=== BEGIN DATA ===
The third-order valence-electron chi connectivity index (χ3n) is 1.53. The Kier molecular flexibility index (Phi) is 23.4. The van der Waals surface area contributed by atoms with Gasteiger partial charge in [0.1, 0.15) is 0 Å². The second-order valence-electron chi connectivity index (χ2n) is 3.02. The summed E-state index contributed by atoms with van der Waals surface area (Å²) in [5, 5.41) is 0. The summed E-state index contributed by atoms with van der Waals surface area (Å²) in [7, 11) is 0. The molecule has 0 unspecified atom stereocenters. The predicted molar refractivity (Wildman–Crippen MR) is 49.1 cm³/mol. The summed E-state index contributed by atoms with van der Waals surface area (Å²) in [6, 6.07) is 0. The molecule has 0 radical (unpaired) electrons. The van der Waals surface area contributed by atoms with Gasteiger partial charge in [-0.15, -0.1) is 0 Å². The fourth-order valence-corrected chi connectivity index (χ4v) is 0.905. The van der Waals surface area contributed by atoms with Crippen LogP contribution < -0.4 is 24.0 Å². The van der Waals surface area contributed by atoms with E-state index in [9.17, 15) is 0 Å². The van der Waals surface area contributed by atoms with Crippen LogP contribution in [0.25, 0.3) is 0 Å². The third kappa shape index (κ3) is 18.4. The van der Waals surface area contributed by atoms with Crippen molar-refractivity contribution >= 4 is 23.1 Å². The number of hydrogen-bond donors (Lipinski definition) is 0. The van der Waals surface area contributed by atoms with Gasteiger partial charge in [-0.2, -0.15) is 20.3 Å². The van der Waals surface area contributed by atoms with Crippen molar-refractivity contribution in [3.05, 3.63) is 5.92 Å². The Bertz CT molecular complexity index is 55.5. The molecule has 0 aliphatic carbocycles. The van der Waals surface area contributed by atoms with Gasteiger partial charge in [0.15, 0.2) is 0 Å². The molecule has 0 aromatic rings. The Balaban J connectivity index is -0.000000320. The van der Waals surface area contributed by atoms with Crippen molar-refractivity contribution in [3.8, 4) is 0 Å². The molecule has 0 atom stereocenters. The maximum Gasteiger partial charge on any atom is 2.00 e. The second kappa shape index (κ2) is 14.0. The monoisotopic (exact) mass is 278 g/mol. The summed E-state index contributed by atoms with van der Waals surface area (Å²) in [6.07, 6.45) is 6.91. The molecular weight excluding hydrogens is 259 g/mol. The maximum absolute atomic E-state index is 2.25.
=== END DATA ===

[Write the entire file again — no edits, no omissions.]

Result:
The third-order valence-electron chi connectivity index (χ3n) is 1.53. The Kier molecular flexibility index (Phi) is 23.4. The van der Waals surface area contributed by atoms with Gasteiger partial charge in [0.1, 0.15) is 0 Å². The second-order valence-electron chi connectivity index (χ2n) is 3.02. The summed E-state index contributed by atoms with van der Waals surface area (Å²) in [5, 5.41) is 0. The summed E-state index contributed by atoms with van der Waals surface area (Å²) in [7, 11) is 0. The molecule has 0 unspecified atom stereocenters. The predicted molar refractivity (Wildman–Crippen MR) is 49.1 cm³/mol. The summed E-state index contributed by atoms with van der Waals surface area (Å²) in [6, 6.07) is 0. The molecule has 0 radical (unpaired) electrons. The van der Waals surface area contributed by atoms with Gasteiger partial charge in [-0.15, -0.1) is 0 Å². The fourth-order valence-corrected chi connectivity index (χ4v) is 0.905. The van der Waals surface area contributed by atoms with Crippen LogP contribution < -0.4 is 24.0 Å². The van der Waals surface area contributed by atoms with E-state index in [9.17, 15) is 0 Å². The van der Waals surface area contributed by atoms with Crippen LogP contribution in [0.25, 0.3) is 0 Å². The third kappa shape index (κ3) is 18.4. The van der Waals surface area contributed by atoms with Crippen molar-refractivity contribution >= 4 is 23.1 Å². The number of hydrogen-bond donors (Lipinski definition) is 0. The van der Waals surface area contributed by atoms with Gasteiger partial charge in [-0.2, -0.15) is 20.3 Å². The van der Waals surface area contributed by atoms with Crippen molar-refractivity contribution in [3.05, 3.63) is 5.92 Å². The Bertz CT molecular complexity index is 55.5. The molecule has 0 aliphatic carbocycles. The van der Waals surface area contributed by atoms with Gasteiger partial charge in [0.15, 0.2) is 0 Å². The molecule has 0 aromatic rings. The Balaban J connectivity index is -0.000000320. The van der Waals surface area contributed by atoms with Crippen molar-refractivity contribution in [3.8, 4) is 0 Å². The molecule has 0 atom stereocenters. The maximum Gasteiger partial charge on any atom is 2.00 e. The second kappa shape index (κ2) is 14.0. The monoisotopic (exact) mass is 278 g/mol. The summed E-state index contributed by atoms with van der Waals surface area (Å²) in [6.07, 6.45) is 6.91. The molecular weight excluding hydrogens is 259 g/mol. The maximum absolute atomic E-state index is 2.25.